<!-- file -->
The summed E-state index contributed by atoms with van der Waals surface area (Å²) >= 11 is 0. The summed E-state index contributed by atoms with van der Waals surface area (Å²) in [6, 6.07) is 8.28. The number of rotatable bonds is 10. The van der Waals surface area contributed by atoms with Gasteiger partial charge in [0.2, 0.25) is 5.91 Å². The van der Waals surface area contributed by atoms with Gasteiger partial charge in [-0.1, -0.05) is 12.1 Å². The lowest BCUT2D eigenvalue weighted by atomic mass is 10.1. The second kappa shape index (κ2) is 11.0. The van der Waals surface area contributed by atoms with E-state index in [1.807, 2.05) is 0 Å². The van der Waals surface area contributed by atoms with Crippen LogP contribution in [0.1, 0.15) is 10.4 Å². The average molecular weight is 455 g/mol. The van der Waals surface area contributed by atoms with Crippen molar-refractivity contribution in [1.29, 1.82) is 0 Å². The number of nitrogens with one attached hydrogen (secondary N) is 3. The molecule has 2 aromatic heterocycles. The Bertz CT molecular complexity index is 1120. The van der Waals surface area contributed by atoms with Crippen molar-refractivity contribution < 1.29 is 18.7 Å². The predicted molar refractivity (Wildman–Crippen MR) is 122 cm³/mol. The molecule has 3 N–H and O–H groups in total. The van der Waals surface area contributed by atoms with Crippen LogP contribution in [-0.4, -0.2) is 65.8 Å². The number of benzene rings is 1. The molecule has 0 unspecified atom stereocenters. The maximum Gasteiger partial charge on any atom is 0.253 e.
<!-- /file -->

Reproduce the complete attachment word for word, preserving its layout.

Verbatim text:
The summed E-state index contributed by atoms with van der Waals surface area (Å²) >= 11 is 0. The summed E-state index contributed by atoms with van der Waals surface area (Å²) in [6, 6.07) is 8.28. The number of rotatable bonds is 10. The van der Waals surface area contributed by atoms with Gasteiger partial charge in [0.2, 0.25) is 5.91 Å². The van der Waals surface area contributed by atoms with Gasteiger partial charge in [-0.1, -0.05) is 12.1 Å². The lowest BCUT2D eigenvalue weighted by atomic mass is 10.1. The second kappa shape index (κ2) is 11.0. The van der Waals surface area contributed by atoms with E-state index in [1.807, 2.05) is 0 Å². The van der Waals surface area contributed by atoms with Crippen LogP contribution in [0.1, 0.15) is 10.4 Å². The average molecular weight is 455 g/mol. The van der Waals surface area contributed by atoms with Crippen molar-refractivity contribution in [1.29, 1.82) is 0 Å². The number of nitrogens with one attached hydrogen (secondary N) is 3. The molecule has 2 aromatic heterocycles. The Bertz CT molecular complexity index is 1120. The van der Waals surface area contributed by atoms with Crippen molar-refractivity contribution < 1.29 is 18.7 Å². The predicted molar refractivity (Wildman–Crippen MR) is 122 cm³/mol. The molecule has 3 N–H and O–H groups in total. The van der Waals surface area contributed by atoms with Crippen LogP contribution in [-0.4, -0.2) is 65.8 Å². The number of benzene rings is 1. The molecule has 0 unspecified atom stereocenters. The maximum Gasteiger partial charge on any atom is 0.253 e.